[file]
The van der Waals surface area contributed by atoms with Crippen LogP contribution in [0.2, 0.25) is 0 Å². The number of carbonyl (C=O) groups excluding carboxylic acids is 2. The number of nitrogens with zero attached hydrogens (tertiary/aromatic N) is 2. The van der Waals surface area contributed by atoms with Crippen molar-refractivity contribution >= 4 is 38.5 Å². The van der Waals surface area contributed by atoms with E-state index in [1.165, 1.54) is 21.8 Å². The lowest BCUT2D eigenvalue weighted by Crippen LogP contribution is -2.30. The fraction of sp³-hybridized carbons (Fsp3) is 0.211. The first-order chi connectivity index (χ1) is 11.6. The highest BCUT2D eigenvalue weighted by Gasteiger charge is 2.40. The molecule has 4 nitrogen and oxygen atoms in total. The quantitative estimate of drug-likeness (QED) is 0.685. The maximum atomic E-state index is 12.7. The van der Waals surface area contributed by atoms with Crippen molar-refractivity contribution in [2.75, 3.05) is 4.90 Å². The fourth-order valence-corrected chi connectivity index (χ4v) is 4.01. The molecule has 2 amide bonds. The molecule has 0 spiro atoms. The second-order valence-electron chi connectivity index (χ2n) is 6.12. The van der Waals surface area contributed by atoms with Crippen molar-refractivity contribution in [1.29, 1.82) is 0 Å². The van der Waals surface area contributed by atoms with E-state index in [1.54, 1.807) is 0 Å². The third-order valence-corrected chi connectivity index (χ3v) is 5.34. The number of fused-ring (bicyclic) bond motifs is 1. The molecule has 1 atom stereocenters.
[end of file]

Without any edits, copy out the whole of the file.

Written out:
The van der Waals surface area contributed by atoms with Crippen LogP contribution in [0.2, 0.25) is 0 Å². The number of carbonyl (C=O) groups excluding carboxylic acids is 2. The number of nitrogens with zero attached hydrogens (tertiary/aromatic N) is 2. The van der Waals surface area contributed by atoms with Crippen molar-refractivity contribution >= 4 is 38.5 Å². The van der Waals surface area contributed by atoms with E-state index in [1.165, 1.54) is 21.8 Å². The lowest BCUT2D eigenvalue weighted by Crippen LogP contribution is -2.30. The fraction of sp³-hybridized carbons (Fsp3) is 0.211. The first-order chi connectivity index (χ1) is 11.6. The highest BCUT2D eigenvalue weighted by Gasteiger charge is 2.40. The molecule has 4 nitrogen and oxygen atoms in total. The quantitative estimate of drug-likeness (QED) is 0.685. The maximum atomic E-state index is 12.7. The van der Waals surface area contributed by atoms with Crippen molar-refractivity contribution in [2.75, 3.05) is 4.90 Å². The fourth-order valence-corrected chi connectivity index (χ4v) is 4.01. The molecule has 2 amide bonds. The molecule has 0 spiro atoms. The second-order valence-electron chi connectivity index (χ2n) is 6.12. The van der Waals surface area contributed by atoms with Crippen molar-refractivity contribution in [1.29, 1.82) is 0 Å². The van der Waals surface area contributed by atoms with E-state index in [1.54, 1.807) is 0 Å². The third-order valence-corrected chi connectivity index (χ3v) is 5.34. The number of fused-ring (bicyclic) bond motifs is 1. The molecule has 1 atom stereocenters.